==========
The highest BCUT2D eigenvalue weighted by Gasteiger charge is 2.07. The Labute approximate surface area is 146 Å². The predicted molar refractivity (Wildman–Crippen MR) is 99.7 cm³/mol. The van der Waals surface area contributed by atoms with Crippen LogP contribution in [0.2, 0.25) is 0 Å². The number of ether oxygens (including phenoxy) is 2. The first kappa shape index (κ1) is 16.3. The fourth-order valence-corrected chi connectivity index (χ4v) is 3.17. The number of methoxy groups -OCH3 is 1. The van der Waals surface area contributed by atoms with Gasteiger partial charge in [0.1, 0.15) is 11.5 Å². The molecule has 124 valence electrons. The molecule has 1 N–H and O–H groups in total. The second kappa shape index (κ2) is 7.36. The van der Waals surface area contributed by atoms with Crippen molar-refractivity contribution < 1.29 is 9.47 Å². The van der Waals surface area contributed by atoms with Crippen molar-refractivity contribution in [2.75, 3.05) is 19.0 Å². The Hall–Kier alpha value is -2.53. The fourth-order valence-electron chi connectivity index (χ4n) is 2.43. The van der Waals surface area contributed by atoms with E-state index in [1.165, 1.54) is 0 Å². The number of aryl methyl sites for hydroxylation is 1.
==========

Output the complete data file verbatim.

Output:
The highest BCUT2D eigenvalue weighted by Gasteiger charge is 2.07. The Labute approximate surface area is 146 Å². The predicted molar refractivity (Wildman–Crippen MR) is 99.7 cm³/mol. The van der Waals surface area contributed by atoms with Crippen LogP contribution in [0.2, 0.25) is 0 Å². The number of ether oxygens (including phenoxy) is 2. The first kappa shape index (κ1) is 16.3. The fourth-order valence-corrected chi connectivity index (χ4v) is 3.17. The number of methoxy groups -OCH3 is 1. The van der Waals surface area contributed by atoms with Gasteiger partial charge in [0.1, 0.15) is 11.5 Å². The molecule has 124 valence electrons. The molecule has 1 N–H and O–H groups in total. The second kappa shape index (κ2) is 7.36. The van der Waals surface area contributed by atoms with Crippen molar-refractivity contribution < 1.29 is 9.47 Å². The van der Waals surface area contributed by atoms with Crippen molar-refractivity contribution in [2.75, 3.05) is 19.0 Å². The Hall–Kier alpha value is -2.53. The fourth-order valence-electron chi connectivity index (χ4n) is 2.43. The van der Waals surface area contributed by atoms with E-state index in [1.165, 1.54) is 0 Å². The number of aryl methyl sites for hydroxylation is 1.